Church blesses neighbors with 'La Casita' PDF Print E-mail

What started as a collective group of nonprofits coming together to create bring programs and resources to the Lansing Neighborhood has transformed into a neighborhood taking care of its own.

La Casita, which means little house in Spanish, is a place where neighbors can meet one another, get help, borrow books, be active and learn. It’s tucked next to Holy Cross Lutheran Church, by the intersection of Sunnyview Road and Lansing Avenue NE.

It emerged from discussions among nonprofits around the Fostering Hope Initiative in 2009, which aimed to cuts the need for foster care by strengthening families and neighborhoods, said Carrie Maheu, of Salem Leadership Foundation.

La Casita started as a leap of faith. There wasn’t a budget to begin a resource center, but the church was willing to donate the building, and Mano a Mano and Salem Leadership Foundation agreed to provide resources and staff.

“We never stopped to think we couldn’t do it,” Maheu said. “The partnerships were built to do that.”

If someone had said they couldn’t start the project until they had a coordinator or a budget, it may never have happened, Maheu said. All of La Casita’s partners had the same vision: to make this neighborhood robust and family-friendly.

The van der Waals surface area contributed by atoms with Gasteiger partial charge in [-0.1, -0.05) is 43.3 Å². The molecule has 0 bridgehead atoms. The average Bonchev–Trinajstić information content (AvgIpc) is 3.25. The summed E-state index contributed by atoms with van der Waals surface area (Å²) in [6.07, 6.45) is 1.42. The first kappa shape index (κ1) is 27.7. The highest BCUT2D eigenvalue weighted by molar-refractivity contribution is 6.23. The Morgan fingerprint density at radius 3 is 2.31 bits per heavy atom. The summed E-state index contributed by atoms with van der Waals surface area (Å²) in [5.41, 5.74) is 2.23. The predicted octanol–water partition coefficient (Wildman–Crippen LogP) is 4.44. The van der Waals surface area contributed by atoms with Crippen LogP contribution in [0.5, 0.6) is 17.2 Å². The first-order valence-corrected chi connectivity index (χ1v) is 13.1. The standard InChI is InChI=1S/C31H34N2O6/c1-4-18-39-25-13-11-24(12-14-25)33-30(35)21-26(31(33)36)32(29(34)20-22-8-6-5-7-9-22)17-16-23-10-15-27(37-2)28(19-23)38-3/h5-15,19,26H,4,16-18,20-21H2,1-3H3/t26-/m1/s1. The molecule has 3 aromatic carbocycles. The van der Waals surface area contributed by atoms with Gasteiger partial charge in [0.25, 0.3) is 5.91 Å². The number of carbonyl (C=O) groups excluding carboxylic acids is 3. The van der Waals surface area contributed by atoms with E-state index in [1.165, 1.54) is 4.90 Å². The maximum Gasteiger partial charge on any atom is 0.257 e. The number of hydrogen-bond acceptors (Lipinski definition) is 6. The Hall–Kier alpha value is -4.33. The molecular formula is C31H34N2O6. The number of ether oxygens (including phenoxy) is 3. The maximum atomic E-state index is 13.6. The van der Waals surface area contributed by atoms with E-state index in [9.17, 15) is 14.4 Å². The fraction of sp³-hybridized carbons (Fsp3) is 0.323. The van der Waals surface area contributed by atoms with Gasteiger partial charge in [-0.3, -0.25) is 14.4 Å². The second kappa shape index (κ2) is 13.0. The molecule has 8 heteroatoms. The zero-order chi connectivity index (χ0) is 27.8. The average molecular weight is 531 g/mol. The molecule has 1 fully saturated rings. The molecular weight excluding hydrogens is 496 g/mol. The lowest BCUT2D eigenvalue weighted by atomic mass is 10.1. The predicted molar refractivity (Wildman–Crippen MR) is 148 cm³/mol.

“It’s that aspect of all of us coming together and supporting it,” she said.

Four years after La Casita opened its doors, it still doesn’t have a budget, but it’s been able to accomplish a surprising amount.

Kathy Martell, with Delta Kappa Gamma, created a one-room library that allows neighborhood children to check out books. She also reads to children who take classes with Willamette Education Service District across the street.

La Casita regularly hosts exercise classes, lets children play basketball in the church gym, hosts summer gardening camps and opens its doors for other nonprofits to teach classes.

Neighbors can pop in looking for resources. Since the neighborhood has many Spanish speakers, people often stop by when they don’t understand a letter they received, said Maria Lemus, La Casita coordinator.

That low-key, non-agency feel lessens the barriers to asking for help. “It’s supposed to be like walking into your neighbor’s house,” Maheu said.

Over the years, the partners have brought a variety of programs to the center. Some worked, while others weren’t what the community wanted.

Now, the neighbors have taken ownership of the house. They suggest program ideas, volunteer without being asked, take responsibility for keeping the place clean and generally treat it like their own homes.

When the weekly coffee hour was created, it was a structured time for women to come and talk about their lives over a cup of java. The women were all strangers referred by case managers.

Over time, the ladies who showed up made it into a potluck lunch with people coming and going as they were able.

Lemus is there in case the women need anything, but she’s treated just like one of the ladies. She’s a friend, a neighbor.

If one of the ladies has a friend she knows could use some support, she invites her to coffee, Lemus said.

Through La Casita, Maheu said the partners did what it set out to do: They created a friendly house neighbors could use and brought resources spread throughout the community to a place residents could access right next door.

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